I decided to calculate the average of the results of the three pollsters and came up with the following figures. In the electorate as a whole Fidesz leads 30.3% to 24.5% for the four democratic parties: MSZP, E14-PM, DK, and LMP. Among the active voters Fidesz support is even greater: 49% as opposed to the democratic opposition’s 33.5%. Fidesz’s followers are ready to go and vote while the sympathizers of the other four parties are a great deal less committed. Fidesz has always had a higher turnout, which is due in part to the party’s ability to organize and motivate its voters. Another party that seems to have the ability to inspire its voters is DK, which resulted in the party’s either catching up to or surpassing E14-PM, depending on the poll.

Although I always follow the polls, I’m not sure how important these findings are when 42-43% of the electorate either refuse to divulge their preference or don’t know how they will vote. Even if we add to these figures Medián’s low 28%, the average comes to 37.6%. That means at least a couple of million people. So, it is important to learn something about this group. Thanks to Ipsos’s research, we have some sense of where these people stand politically.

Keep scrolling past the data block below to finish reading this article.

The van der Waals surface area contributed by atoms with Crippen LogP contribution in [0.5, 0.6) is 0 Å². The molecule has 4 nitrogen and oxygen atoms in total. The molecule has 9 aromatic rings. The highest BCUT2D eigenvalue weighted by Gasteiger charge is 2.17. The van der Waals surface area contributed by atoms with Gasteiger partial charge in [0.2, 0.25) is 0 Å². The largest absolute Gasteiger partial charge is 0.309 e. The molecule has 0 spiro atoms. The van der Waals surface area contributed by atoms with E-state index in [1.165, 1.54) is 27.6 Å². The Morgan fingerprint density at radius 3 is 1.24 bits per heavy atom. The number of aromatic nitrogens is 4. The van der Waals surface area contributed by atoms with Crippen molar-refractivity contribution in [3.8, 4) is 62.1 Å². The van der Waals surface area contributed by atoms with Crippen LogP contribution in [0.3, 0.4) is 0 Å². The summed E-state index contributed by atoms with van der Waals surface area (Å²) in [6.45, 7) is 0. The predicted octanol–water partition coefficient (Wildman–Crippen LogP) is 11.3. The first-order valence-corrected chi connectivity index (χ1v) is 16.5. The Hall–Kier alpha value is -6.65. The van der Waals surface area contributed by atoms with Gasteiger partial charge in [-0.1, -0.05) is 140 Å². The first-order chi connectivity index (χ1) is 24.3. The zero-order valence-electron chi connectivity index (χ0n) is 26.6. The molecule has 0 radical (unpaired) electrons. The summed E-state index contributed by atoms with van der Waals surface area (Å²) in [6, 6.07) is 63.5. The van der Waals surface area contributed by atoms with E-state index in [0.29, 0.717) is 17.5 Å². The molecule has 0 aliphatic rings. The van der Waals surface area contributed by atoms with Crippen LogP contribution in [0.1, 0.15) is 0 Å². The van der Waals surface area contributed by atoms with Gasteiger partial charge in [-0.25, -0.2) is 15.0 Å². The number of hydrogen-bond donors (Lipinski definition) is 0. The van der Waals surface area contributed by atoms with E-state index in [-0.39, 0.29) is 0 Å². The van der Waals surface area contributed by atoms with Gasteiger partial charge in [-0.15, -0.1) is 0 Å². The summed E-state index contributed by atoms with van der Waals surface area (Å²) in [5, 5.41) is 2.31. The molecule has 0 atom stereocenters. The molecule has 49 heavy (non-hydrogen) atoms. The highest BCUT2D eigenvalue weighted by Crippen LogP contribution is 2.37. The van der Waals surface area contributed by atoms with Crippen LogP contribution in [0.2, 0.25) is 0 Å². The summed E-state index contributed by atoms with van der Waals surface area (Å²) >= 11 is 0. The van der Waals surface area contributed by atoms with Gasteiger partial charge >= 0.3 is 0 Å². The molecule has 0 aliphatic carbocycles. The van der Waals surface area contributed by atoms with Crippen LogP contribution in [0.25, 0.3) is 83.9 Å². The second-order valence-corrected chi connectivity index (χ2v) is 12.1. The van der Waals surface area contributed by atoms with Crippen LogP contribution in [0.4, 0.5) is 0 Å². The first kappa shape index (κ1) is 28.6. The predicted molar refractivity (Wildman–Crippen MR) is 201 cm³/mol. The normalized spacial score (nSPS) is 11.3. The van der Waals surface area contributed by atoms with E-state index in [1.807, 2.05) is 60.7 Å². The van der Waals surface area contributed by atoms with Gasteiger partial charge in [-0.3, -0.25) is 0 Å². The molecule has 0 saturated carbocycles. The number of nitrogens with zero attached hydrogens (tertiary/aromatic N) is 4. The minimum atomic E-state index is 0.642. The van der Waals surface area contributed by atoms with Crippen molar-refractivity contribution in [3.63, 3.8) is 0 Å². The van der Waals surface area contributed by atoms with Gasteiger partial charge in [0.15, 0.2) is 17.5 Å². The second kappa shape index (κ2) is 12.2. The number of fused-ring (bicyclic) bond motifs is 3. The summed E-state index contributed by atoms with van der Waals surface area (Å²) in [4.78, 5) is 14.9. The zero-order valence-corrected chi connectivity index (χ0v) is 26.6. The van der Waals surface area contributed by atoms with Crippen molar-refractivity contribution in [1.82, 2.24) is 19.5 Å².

question mark1

Ipsos defines some subcategories within this group. One is what Ipsos calls the “active undecided.” These people claim that they will definitely vote but they don’t see any party at the moment that they could vote for. These people belong primarily to the 40 to 50 age group and live in smaller towns and villages. Fifty-eight percent of them believe that “the country is heading in the wrong direction.” Thirty-seven percent think that there should be a change of government and only 22% consider the job of the government good or excellent.

Another subcategory is “Unsure voters who can be activated.” This group makes up 9% of the electorate. Currently they say that they will probably vote but they are not absolutely sure. These people haven’t found a party they would vote for. This group consists mostly of 20- to 30-year-olds with at least a high school education. Two-thirds of them are dissatisfied with the state of affairs in Hungary and 45% would like to see Viktor Orbán and his party leave. Only 25% of them think that “the country is heading in the right direction” and a mere 17% believe that “the country is in good hands.”

The third subcategory of Ipsos is the group whose members “have a favorite party but they are passive or at least they are hesitant about their participation in the election process.” This is a large group, one-fourth of the electorate, which means 2 million voters. Ipsos believes that if this group could be mobilized they would assist Fidesz because 25% of earlier Fidesz voters are passive at the moment. Ipsos calculates 800,000 extra Fidesz voters from this group. According to their calculation, MSZP has 500,000 potential voters in this group, while E14-PM, DK and LMP could gain 100,000 voters each which, if Ipsos’s calculation is correct, means a potential 800,000 voters on the democratic side. In brief, it could be a wash if everyone in this group actually went to the polls–admittedly, an unlikely scenario.